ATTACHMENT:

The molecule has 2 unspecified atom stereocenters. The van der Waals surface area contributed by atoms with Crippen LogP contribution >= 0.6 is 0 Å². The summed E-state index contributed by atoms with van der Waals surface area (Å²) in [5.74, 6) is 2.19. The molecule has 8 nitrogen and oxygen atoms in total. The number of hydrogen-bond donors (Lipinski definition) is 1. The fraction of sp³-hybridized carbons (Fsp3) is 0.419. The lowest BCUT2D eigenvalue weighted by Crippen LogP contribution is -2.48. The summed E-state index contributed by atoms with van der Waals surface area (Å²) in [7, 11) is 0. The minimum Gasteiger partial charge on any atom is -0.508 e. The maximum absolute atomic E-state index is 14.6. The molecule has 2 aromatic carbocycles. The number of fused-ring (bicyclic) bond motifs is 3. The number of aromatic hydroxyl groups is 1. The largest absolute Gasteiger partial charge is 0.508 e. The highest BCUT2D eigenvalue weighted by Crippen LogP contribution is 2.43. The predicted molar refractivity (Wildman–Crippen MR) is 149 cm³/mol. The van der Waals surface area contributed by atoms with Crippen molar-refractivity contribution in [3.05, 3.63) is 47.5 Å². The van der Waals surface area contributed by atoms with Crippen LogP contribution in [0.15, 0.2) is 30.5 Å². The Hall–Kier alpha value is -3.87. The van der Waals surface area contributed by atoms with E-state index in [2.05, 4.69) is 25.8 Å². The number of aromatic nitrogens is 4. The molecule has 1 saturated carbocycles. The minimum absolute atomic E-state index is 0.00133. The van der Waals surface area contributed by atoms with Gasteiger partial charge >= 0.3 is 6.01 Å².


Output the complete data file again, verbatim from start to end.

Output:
The molecule has 2 unspecified atom stereocenters. The van der Waals surface area contributed by atoms with Crippen LogP contribution >= 0.6 is 0 Å². The summed E-state index contributed by atoms with van der Waals surface area (Å²) in [5.74, 6) is 2.19. The molecule has 8 nitrogen and oxygen atoms in total. The number of hydrogen-bond donors (Lipinski definition) is 1. The fraction of sp³-hybridized carbons (Fsp3) is 0.419. The lowest BCUT2D eigenvalue weighted by Crippen LogP contribution is -2.48. The summed E-state index contributed by atoms with van der Waals surface area (Å²) in [7, 11) is 0. The minimum Gasteiger partial charge on any atom is -0.508 e. The maximum absolute atomic E-state index is 14.6. The molecule has 2 aromatic carbocycles. The number of fused-ring (bicyclic) bond motifs is 3. The number of aromatic hydroxyl groups is 1. The largest absolute Gasteiger partial charge is 0.508 e. The highest BCUT2D eigenvalue weighted by Crippen LogP contribution is 2.43. The predicted molar refractivity (Wildman–Crippen MR) is 149 cm³/mol. The van der Waals surface area contributed by atoms with Crippen molar-refractivity contribution in [3.05, 3.63) is 47.5 Å². The van der Waals surface area contributed by atoms with Crippen LogP contribution in [0.15, 0.2) is 30.5 Å². The Hall–Kier alpha value is -3.87. The van der Waals surface area contributed by atoms with E-state index in [2.05, 4.69) is 25.8 Å². The number of aromatic nitrogens is 4. The molecule has 1 saturated carbocycles. The minimum absolute atomic E-state index is 0.00133. The van der Waals surface area contributed by atoms with Gasteiger partial charge >= 0.3 is 6.01 Å².